Oregon Governor Theodore Kulongoski announced this week that two state business fees used to pay for workers’ compensation and workplace safety programs will be reduced next year, in part to reflect administrative cost savings by the agency that manages those programs.
At the same time, the Oregon workers’ compensation “pure” premium rate for 2004 will remain flat, marking two years of stable rates after 12 consecutive years of rate reductions – a national record worth billions in cumulative cost-savings to Oregon employers.
This stands in stark contrast reportedly to rising workers’ compensation costs facing employers in California and Washington.
Workers’ compensation premiums in California have doubled since 2000, propelling the system there into a crisis. Premiums in Washington increased by 29 percent in 2003, and officials recently proposed an additional 19.4 percent increase for 2004.
Oregon’s announcement means that employers can expect to pay about the same amount on average for their workers’ compensation insurance premiums in 2004 as they did in 2003, and
less overall on workers’ compensation because of the reduced fees. Taken as a whole, employers will save approximately $22.7 million in workers’ compensation costs next year.
“Oregon’s workers’ compensation system gives businesses in our state a competitive advantage,” Kulongoski said. “Oregon employers continue to benefit from the strength and stability of a reformed system built on consensus and cooperation among employers, workers and government. And our administrative cost savings reaffirm that state agencies are taking very seriously their responsibility to reduce the economic burden of regulation.”
Workers’ compensation premiums
The workers’ compensation “pure” premium rate is the average rate employers pay to their insurance company for workers’ compensation coverage. It is the base premium, reflecting the actual cost of workplace injury and illness claims, before insurer administrative expenses and profit are added.
The unchanged rate for 2004 means that Oregon employers will benefit from two years of stable rates following twelve consecutive years of reductions, from 1991 to 2002. The cumulative cut in
workers’ compensation insurance costs since 1990 totals 57.4 percent, with resulting savings to employers of approximately $8.8 billion.
Although the state sets the pure premium rate, premiums do not fund state programs or services. The unchanged pure premium rate for 2004 represents an average across all types of businesses. Rates for specific businesses and industry groups may be higher or lower depending on group and individual claims experience.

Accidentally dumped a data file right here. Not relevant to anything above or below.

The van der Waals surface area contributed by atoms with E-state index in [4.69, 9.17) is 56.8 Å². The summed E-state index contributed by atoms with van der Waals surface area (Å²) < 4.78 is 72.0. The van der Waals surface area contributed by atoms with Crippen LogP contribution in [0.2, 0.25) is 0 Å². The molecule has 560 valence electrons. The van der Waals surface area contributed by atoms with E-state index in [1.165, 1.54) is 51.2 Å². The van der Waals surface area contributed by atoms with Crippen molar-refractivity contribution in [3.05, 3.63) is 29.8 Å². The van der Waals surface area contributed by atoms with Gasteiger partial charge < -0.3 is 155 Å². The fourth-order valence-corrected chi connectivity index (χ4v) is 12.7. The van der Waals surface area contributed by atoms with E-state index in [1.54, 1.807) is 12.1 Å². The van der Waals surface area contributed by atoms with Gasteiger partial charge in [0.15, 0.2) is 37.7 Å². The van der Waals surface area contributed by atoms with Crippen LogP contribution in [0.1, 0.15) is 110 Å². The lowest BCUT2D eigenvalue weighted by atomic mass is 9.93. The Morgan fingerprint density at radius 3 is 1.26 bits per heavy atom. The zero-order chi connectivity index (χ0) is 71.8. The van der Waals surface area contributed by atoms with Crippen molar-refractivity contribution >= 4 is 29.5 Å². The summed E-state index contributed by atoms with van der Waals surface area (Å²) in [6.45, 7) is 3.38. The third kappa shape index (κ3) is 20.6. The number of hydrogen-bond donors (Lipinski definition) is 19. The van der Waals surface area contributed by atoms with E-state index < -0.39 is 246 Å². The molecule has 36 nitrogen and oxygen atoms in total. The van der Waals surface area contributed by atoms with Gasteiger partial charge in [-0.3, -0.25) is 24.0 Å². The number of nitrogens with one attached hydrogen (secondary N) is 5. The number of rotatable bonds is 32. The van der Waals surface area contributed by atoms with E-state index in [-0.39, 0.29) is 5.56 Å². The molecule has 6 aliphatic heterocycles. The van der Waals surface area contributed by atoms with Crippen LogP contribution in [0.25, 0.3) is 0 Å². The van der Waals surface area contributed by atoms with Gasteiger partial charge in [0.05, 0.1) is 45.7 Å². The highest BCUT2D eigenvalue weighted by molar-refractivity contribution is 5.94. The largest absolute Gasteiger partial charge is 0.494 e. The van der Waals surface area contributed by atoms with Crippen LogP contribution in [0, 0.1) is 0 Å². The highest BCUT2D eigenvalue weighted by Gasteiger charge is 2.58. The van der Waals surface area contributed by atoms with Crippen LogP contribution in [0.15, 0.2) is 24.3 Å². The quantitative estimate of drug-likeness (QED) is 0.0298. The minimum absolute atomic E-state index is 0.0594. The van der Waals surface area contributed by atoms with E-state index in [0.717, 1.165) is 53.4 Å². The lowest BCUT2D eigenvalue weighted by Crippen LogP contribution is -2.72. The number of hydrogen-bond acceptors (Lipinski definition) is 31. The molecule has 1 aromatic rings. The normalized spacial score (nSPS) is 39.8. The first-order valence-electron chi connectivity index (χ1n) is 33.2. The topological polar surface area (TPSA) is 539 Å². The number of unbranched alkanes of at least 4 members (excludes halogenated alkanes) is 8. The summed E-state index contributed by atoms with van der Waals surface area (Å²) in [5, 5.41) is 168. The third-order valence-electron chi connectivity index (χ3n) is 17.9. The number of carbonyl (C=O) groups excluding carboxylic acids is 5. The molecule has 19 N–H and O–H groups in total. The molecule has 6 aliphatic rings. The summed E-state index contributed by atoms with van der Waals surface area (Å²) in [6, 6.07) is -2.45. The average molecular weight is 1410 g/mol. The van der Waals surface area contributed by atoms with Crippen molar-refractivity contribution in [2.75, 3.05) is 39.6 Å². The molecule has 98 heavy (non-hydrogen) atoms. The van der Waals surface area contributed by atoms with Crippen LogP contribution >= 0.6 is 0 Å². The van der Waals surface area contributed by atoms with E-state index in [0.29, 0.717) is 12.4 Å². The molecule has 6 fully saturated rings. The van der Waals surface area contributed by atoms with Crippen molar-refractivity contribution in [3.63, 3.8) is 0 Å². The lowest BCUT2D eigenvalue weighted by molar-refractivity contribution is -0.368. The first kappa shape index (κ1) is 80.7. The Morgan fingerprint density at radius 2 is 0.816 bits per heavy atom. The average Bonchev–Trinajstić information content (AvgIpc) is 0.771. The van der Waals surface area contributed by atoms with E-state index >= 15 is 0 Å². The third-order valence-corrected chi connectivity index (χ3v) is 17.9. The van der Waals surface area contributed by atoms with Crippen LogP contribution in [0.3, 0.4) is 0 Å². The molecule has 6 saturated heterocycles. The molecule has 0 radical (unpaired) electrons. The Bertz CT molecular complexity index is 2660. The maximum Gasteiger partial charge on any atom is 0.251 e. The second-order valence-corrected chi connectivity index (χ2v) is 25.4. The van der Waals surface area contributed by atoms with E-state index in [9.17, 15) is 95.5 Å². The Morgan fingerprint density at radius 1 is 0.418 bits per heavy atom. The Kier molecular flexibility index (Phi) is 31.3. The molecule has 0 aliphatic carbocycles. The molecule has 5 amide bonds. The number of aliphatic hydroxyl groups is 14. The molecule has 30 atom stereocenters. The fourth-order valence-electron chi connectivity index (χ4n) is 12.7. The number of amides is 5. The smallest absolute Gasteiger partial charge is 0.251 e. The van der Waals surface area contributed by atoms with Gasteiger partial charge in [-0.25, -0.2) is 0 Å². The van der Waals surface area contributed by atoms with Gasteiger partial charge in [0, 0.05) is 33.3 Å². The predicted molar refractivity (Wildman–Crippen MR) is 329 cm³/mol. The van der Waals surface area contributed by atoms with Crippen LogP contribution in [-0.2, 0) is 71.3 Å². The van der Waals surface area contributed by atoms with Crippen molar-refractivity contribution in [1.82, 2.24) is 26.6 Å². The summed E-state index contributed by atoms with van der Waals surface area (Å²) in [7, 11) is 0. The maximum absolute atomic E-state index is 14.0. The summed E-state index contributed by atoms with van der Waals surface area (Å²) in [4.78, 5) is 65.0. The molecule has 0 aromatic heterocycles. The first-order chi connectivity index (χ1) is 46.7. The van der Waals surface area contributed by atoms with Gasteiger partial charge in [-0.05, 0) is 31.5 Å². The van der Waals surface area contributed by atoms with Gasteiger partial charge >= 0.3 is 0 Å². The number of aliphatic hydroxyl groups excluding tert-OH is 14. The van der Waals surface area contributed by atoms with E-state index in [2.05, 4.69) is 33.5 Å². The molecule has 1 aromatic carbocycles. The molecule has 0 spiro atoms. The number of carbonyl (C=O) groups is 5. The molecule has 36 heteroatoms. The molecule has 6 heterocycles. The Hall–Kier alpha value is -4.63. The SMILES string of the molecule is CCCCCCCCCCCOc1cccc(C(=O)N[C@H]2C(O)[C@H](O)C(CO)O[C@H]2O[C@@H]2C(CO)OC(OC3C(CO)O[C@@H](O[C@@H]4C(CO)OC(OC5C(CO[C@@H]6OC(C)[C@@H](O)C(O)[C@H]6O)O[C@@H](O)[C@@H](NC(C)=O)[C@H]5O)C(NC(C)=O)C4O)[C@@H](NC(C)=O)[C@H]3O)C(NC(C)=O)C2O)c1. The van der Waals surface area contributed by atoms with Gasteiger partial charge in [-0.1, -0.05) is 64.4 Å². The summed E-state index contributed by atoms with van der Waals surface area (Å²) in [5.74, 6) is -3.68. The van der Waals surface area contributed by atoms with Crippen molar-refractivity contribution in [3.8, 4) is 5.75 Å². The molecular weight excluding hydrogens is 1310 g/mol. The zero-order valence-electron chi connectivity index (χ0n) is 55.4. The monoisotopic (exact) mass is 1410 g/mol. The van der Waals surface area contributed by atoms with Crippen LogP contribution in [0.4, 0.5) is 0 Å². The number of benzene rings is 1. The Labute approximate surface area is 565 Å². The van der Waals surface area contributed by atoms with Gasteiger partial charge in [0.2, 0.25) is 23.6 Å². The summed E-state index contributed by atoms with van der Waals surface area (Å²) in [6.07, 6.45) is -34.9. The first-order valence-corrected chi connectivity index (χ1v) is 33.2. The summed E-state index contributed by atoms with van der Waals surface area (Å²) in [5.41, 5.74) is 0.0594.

Workers’ compensation premium assessment
State analysts have recommended that the workers’ compensation premium assessment rate be reduced from 8.0 percent to 7.0 percent for 2004, a 12.5 percent reduction on the total assessment that brings it to its lowest level in six years. The premium assessment is dedicated to the state’s administration of the workers’ compensation
system, plus workplace safety and health programs.
Employers pay the assessment based on the total premium charged to them by their insurer. Insurers collect the assessment and then transfer it to the state. Self-insured employer groups will pay 7.2 percent if the staff recommendation is
The Department of Consumer & Business Services will hold a hearing to invite public comment on the recommendation on Oct. 9 at 9 a.m. in conference room “E” of the Labor and Industries Building, 350 Winter Street NE in Salem. The department’s director will consider any
comments submitted before making a final rate decision.
Workers’ Benefit Fund assessment
The Workers’ Benefit Fund assessment rate for 2004 will drop to 3.4 cents. This applies to each hour or partial hour worked by each paid employee covered by an employer’s workers’ compensation policy. This is down from 3.6 cents in 2003.
Formerly known as the “cents-per-hour” assessment, the assessment supports certain direct benefits to injured workers. Employers pay at least one-half the assessment and deduct no more than one-half from their employees’ wages. Most employers must then submit the complete amount to the state on a quarterly basis. Employers who fail to provide workers’ compensation coverage required by law are still subject to the assessment, which is collected retroactively along with other penalties.
Because of the cumulative premium reductions, Oregon’s national ranking in workers’ compensation costs moved from sixth most expensive in the nation in 1986 to 35th by 2002.
During this time, maximum benefits for permanently disabled workers in Oregon have reportedly increased dramatically to a compensation level close to the national median.
Meanwhile, increased emphasis on workplace safety has driven Oregon injury and illness rates down by 46.8 percent in the private sector and by 27 percent in the public sector since 1988. This
includes all work-related injuries and illnesses recordable under OSHA standards, regardless of whether they later resulted in accepted claims for workers’ compensation benefits.
The new premium and assessment rates will go into effect Jan. 1, 2004.
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